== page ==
Benefits of Mergers and Acquisitions

Starting a new business is often easier than growing it. Mergers and acquisitions (M & M&A) afford entrepreneurs one of the best ways to grow their companies and explain why many successful companies have people dedicated to seeking beneficial acquisition opportunities.

Companies usually adopt an M&A strategy to develop new businesses, increase market penetration, acquire new technology quickly, improve profitability, enhance revenues, and remove excess capacity. Some organizations also focus on retaining the talent acquired; personnel has skills, knowledge, and customer relationships critical to the business. Stock markets favor M&A and reward such deals with increased stock prices.

A profitable M&A strategy enhances the value and profitable growth when companies integrate successfully.

Related: The Difference Between Mergers and Acquisitions. 

Economies of Scale

M&A brings economies of scale by helping companies increase access to capital, enhance production volume, lower costs, improve bargaining power with distributors, and much more.

Many companies achieve economies of scale by combining with other firms that produce similar services and products or are in the same line of operation. By streamlining and integrating support functions, combining locations, and reducing operating costs, they increase production volume, lower the cost of production, and maximize profits.

For example, H. J. Heinz and Kraft Foods merged in 2015. The newly formed Kraft Heinz Company became the fifth-largest food and beverage company worldwide and the third-largest in the US. With this $100 billion merger, several household food brands like Philadelphia, Capri Sun, and Heinz® Tomato Ketchup came under one roof.

Economies of Scope

When the production of one product reduces the cost of producing another related item, this is economy of scope in action. Companies can achieve it cost-effectively by manufacturing a wider variety of goods in tandem, rather than producing a smaller variety or each product independently.

Organic growth cannot always attain economies of scope. However, M&A strategies bring them to companies. For example, Facebook tapped into the demand of a much larger client base and benefited from economies of scope by acquiring WhatsApp and Instagram.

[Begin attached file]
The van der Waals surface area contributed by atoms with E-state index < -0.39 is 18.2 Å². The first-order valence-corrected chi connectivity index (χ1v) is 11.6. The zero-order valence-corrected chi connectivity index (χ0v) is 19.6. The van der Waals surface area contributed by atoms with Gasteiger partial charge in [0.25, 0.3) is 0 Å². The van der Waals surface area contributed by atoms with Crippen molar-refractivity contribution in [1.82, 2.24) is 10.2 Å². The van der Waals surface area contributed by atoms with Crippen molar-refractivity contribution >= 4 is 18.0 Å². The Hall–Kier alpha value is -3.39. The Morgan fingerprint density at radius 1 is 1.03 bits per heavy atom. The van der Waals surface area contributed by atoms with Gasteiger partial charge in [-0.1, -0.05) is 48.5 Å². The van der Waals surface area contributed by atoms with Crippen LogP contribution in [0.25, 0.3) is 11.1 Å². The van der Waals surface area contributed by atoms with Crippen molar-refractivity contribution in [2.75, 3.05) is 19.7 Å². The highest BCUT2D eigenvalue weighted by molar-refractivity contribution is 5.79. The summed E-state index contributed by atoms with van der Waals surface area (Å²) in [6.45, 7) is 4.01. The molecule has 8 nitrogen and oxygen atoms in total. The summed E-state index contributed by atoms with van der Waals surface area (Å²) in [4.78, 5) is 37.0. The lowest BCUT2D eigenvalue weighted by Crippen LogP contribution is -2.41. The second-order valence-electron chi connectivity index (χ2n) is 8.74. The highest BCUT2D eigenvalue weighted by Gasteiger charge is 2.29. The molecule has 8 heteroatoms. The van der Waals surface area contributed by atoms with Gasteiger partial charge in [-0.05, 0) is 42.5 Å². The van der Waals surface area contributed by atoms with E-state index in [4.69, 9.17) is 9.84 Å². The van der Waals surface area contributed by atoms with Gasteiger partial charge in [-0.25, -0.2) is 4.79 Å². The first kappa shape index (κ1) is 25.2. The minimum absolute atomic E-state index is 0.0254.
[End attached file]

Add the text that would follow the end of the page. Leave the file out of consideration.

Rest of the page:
Synergies

In M&A, synergy refers to the combined value and performance of two companies being more significant than the sum of the separate parts, meaning that one plus one will equal three.

For example, Disney acquired Lucasfilm. Lucasfilm was already a leader in entertainment, innovation, and technology, and it had a substantial portfolio of cutting-edge entertainment technologies. Its Star Wars franchise generated a considerable profit. Disney enhanced its value by adding theme park rides, toys, and merchandise.

Better Access to Talent

M&A gives companies opportunities to retain and integrate highly skilled talent from other companies. The company’s increase in size and stature after restructuring also attracts the best talent in the market.

When Disney acquired Pixar, it intended to leverage Pixar’s preeminent creative and technological resources. Pixar already had world-class amination expertise, incomparable storytelling abilities, creative vision, and innovative methods.

Diversification of Risk

As the acquiring company’s revenue streams increase after an M&A, the organization can diversify the risk across those revenue streams.

For example, when Facebook discovered that younger users preferred Instagram and WhatsApp and moved away from its social media platform, the organization opted for the acquisition strategy to diversify the risk to other revenue streams.

Increased Strength to Weather Tough Times

M&A makes companies robust and capable of enduring tough times. Strong, combined companies perform better in constantly changing, global markets.

When the survival of companies becomes challenging, combining their strength is the best option. For example, many banks opted for the merger strategy to protect themselves from the “Great Recession” of 2008 to 2011.

In an all-stock deal valued at $50 billion, Bank of America bought Merrill Lynch. The announcement surprisingly came just a week after the worst weekend on Wall Street. Merrill Lynch was under immense pressure to find a stable merger partner after its liquidity “evaporated,” and its share price plummeted. With the merger, the bank hoped to rid itself of its toxic assets and improve its business.

Diversification of Portfolio

Another benefit M&A offers is the opportunity to widen the range of services and products. A significant difference between a successful company and a struggling company is diversification. It provides a competitive edge to the parent organization over other companies working in the same product line.

Sometimes, companies merely add products to their existing portfolio to benefit their customers. For example, HP acquired EDS (Electronic Data Systems Corporation) in 2008 for approximately $13.9 billion with a clear motive to include new, service-oriented features in its technology offerings.

Quick Implementation of Strategy

Entering a new market and building a company from the ground up takes a lot of time, effort, and cost. Companies use M&A to convert this long-term strategy into a mid-term plan. By acquiring a company in a new market, the parent organization benefits from its research and development, client base, brand value, etc., in a much shorter timeframe.